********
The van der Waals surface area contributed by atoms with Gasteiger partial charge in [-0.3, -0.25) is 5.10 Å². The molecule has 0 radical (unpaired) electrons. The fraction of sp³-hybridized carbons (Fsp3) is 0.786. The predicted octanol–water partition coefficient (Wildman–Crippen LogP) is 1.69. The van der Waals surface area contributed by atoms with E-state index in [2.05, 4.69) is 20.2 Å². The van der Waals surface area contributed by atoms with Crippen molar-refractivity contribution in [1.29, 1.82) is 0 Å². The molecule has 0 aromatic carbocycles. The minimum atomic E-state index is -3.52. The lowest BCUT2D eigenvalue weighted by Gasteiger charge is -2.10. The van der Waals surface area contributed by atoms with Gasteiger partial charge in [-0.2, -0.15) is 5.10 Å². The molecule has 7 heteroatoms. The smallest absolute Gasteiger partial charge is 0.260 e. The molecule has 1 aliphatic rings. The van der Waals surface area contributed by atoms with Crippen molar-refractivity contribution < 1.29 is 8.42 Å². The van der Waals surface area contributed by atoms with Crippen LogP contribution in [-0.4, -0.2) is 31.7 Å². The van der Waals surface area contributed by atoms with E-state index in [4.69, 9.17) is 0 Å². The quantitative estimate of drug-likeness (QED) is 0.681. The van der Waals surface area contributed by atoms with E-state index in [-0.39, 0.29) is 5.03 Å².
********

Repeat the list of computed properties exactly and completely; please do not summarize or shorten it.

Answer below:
The van der Waals surface area contributed by atoms with Gasteiger partial charge in [-0.3, -0.25) is 5.10 Å². The molecule has 0 radical (unpaired) electrons. The fraction of sp³-hybridized carbons (Fsp3) is 0.786. The predicted octanol–water partition coefficient (Wildman–Crippen LogP) is 1.69. The van der Waals surface area contributed by atoms with E-state index in [2.05, 4.69) is 20.2 Å². The van der Waals surface area contributed by atoms with Crippen molar-refractivity contribution in [1.29, 1.82) is 0 Å². The molecule has 0 aromatic carbocycles. The minimum atomic E-state index is -3.52. The lowest BCUT2D eigenvalue weighted by Gasteiger charge is -2.10. The van der Waals surface area contributed by atoms with Gasteiger partial charge in [-0.2, -0.15) is 5.10 Å². The molecule has 7 heteroatoms. The smallest absolute Gasteiger partial charge is 0.260 e. The molecule has 1 aliphatic rings. The van der Waals surface area contributed by atoms with Crippen molar-refractivity contribution < 1.29 is 8.42 Å². The van der Waals surface area contributed by atoms with Crippen LogP contribution in [-0.4, -0.2) is 31.7 Å². The van der Waals surface area contributed by atoms with E-state index in [4.69, 9.17) is 0 Å². The quantitative estimate of drug-likeness (QED) is 0.681. The van der Waals surface area contributed by atoms with E-state index in [-0.39, 0.29) is 5.03 Å².